I’ve spent perhaps the last two weeks almost entirely looking at driver-related graphics bugs. I should note that these are often not driver bugs, and the issue of whether a bug is in the sim or a driver is a lot stickier than you’d imagine, but I’ll blog about that later.

In the meantime, where do we stand on scenery development tools? Here’s a rough summary.

General Strategy

The scenery tools are not targeted to X-Plane 8 or 9 – they’ll export content for both (but if you use new V9-only features, your content will be v9 dependent).

There’s been one structural change in v9 that’s worth mentioning: version 9 allows road networks in DSF overlays. This cleans up the scenery model a lot…roads are more like objects and forests than like the base mesh, so now all of the 3-d elements can be in an overlay. This is particularly useful because you might want to adjust the road and objects nearby all at once.

Given that we have no road editing tools right now, I think there is one case where the tools will be v9-centric: I do not think I will ever provide a road-editing tools for DSF base meshes with roads. I do think I will add road editing to the list of overlay features that will eventually end up in WED.

This means that if you want to customize roads, you’ll have to do it in version 9. This is an inevitable outcome of the scenery system structure…replacing the entire base mesh to edit the roads is not a great idea.


WED is in beta 4, and I think it will go final as soon as I have time to make it official. At this point most of the open bugs I get are usability issues and enhancement requests, not real bugs. We’ll get more usability features into WED in the future.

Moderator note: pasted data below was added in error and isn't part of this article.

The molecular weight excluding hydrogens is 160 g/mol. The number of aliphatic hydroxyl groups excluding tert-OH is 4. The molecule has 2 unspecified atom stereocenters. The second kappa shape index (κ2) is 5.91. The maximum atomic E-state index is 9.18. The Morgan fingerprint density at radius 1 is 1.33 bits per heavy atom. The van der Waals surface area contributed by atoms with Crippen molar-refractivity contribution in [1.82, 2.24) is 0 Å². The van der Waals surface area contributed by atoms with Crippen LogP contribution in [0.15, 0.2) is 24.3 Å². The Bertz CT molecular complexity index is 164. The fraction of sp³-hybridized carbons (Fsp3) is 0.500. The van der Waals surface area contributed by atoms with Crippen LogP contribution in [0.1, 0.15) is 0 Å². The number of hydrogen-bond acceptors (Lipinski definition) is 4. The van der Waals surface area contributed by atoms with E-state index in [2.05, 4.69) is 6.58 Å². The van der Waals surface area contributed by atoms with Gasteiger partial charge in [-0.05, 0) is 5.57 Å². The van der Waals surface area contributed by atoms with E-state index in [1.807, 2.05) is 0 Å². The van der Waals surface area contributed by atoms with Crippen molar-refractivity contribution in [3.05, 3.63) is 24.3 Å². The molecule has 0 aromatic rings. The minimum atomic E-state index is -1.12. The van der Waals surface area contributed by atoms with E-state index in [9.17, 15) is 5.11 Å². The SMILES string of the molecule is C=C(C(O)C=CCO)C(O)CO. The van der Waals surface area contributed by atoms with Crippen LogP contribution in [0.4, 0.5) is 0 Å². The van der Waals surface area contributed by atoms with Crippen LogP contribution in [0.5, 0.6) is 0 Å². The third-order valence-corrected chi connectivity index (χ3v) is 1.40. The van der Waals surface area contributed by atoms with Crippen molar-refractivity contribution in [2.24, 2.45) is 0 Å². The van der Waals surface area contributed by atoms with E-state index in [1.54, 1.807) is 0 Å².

Please don’t send me WED bugs now (or attach them as blog comments). I’ll put out a formal last-call for WED bugs when I have time to dig in.

The future plan for WED is to add DSF overlay editing with all legal overlay types (which is now everything except beaches and base mesh).


The AC3D export plugin already supports new v9 OBJ features – key frames and panel regions. These tools are available now!


The “tools” are the set of other scenery apps: DSF2Text, ObjConverter and ObjView. We’ll be adding two new tools soon:

  • DDSTool is a PNG->DDS converter. There are already other programs (many free) for both platforms that can do this conversion, but we wanted something easy and drag & drop when we were doing the in-house conversion, so I coded DDSTool (based on the Squish library). We’ll make it available to authors.
  • MeshTool is a base-mesh generation program. We’re still working out the details on this, but basically it will generate DSF base meshes from raw DEM data and polygonal coastlines.

I am restructuring the tools to be entirely command-line-based (except for ObjView) with a single “drag & drop” UI that wraps all of the tools. So if you use the mouse, you’ll use the one drag & drop application to do all your DSF2Text converions, 3DS->OBJ conversions, PNG->DDS conversion, etc. This is mainly to cut down the number of apps I have to build, but it should also declutter workflow a bit.


I’ll post more on MeshTool once we have more details, but here are the main points:

  • MeshTool will not have a UI. It will take text files and process them. It is designed to provide a building block on which people can write more advanced tools. In other words, MeshTool gives other programmers our mesh algorithms just like DSF2Text gives other programmers our DSF-packing algorithms.